WASHINGTON — Iran has moved radar to Syria that could provide early-warning against a possible surprise Israeli air attack against Tehran's nuclear sites, a US defense official said on Friday.
The radar transfer was first reported in the Wall Street Journal on Thursday and prompted the State Department to voice concerns about cooperation between Syria and Iran.
The sophisticated radar were deployed in Syria last year, the official, who spoke on condition of anonymity, told AFP.
The move could bolster Iran's position amid long-running speculation that Israel might stage a bombing raid against Tehran's nuclear enrichment facilities.
Information from new radar also could potentially help the Lebanese Shiite militia Hezbollah with its missile arsenal and air defenses.
Israel and the United States have refused to rule out military action against Iran over its nuclear program, which Washington says is designed to secure atomic weapons.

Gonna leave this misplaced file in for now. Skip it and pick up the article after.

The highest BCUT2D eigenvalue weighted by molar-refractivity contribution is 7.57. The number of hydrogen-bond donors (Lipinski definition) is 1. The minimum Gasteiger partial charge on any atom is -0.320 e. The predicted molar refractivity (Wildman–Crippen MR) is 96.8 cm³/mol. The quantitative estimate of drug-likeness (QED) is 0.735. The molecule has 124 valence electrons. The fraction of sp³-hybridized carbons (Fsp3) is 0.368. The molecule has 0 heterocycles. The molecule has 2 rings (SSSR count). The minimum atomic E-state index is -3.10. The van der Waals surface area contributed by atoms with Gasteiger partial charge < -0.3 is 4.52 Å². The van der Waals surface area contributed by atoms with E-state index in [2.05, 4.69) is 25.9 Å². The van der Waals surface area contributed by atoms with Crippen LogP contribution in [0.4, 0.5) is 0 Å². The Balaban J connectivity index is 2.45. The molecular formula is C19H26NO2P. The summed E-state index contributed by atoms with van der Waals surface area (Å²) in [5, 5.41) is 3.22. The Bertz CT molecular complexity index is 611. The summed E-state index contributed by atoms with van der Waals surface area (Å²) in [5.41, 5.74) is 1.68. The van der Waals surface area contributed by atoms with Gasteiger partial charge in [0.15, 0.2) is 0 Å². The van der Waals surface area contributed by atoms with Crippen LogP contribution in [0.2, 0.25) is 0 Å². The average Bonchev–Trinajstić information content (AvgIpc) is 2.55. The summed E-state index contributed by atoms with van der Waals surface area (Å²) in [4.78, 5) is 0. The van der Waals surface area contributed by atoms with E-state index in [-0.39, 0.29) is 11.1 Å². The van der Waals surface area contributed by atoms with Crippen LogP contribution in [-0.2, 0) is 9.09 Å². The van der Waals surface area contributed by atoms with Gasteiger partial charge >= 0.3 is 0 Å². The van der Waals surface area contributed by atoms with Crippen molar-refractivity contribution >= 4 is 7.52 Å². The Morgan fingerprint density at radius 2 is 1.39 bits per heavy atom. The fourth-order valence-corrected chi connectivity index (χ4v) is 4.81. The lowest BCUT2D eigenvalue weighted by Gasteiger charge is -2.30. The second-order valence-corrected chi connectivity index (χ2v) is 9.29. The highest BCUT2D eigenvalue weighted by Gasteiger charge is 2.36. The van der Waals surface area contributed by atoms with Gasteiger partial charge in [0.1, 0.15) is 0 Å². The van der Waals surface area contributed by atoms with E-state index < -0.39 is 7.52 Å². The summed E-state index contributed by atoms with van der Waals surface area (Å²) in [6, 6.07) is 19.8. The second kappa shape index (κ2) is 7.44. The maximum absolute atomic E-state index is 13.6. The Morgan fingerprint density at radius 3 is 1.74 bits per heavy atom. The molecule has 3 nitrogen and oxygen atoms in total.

Iran has insisted its enrichment effort is purely peaceful and aimed at generating electricity.
State Department spokesman Philip Crowley on Thursday said Washington had concerns about the relationship between Iran and Syria.
"We don't believe that Iran's designs for the region are in Syria's best interest," Crowley told reporters.
While acknowledging that all countries "have the right to protect themselves," the spokesman said the reported radar delivery would be of concern due to Syria's relationship with Hezbollah.
President Barack Obama warned Iran Thursday it faced mounting isolation, signing tough new US sanctions he said would strike at Tehran's capacity to finance its nuclear program.
The measures, on top of new UN Security Council and European sanctions, aim to choke off Iran's access to imports of refined petroleum products like gasoline and jet fuel and curb its access to the international banking system.
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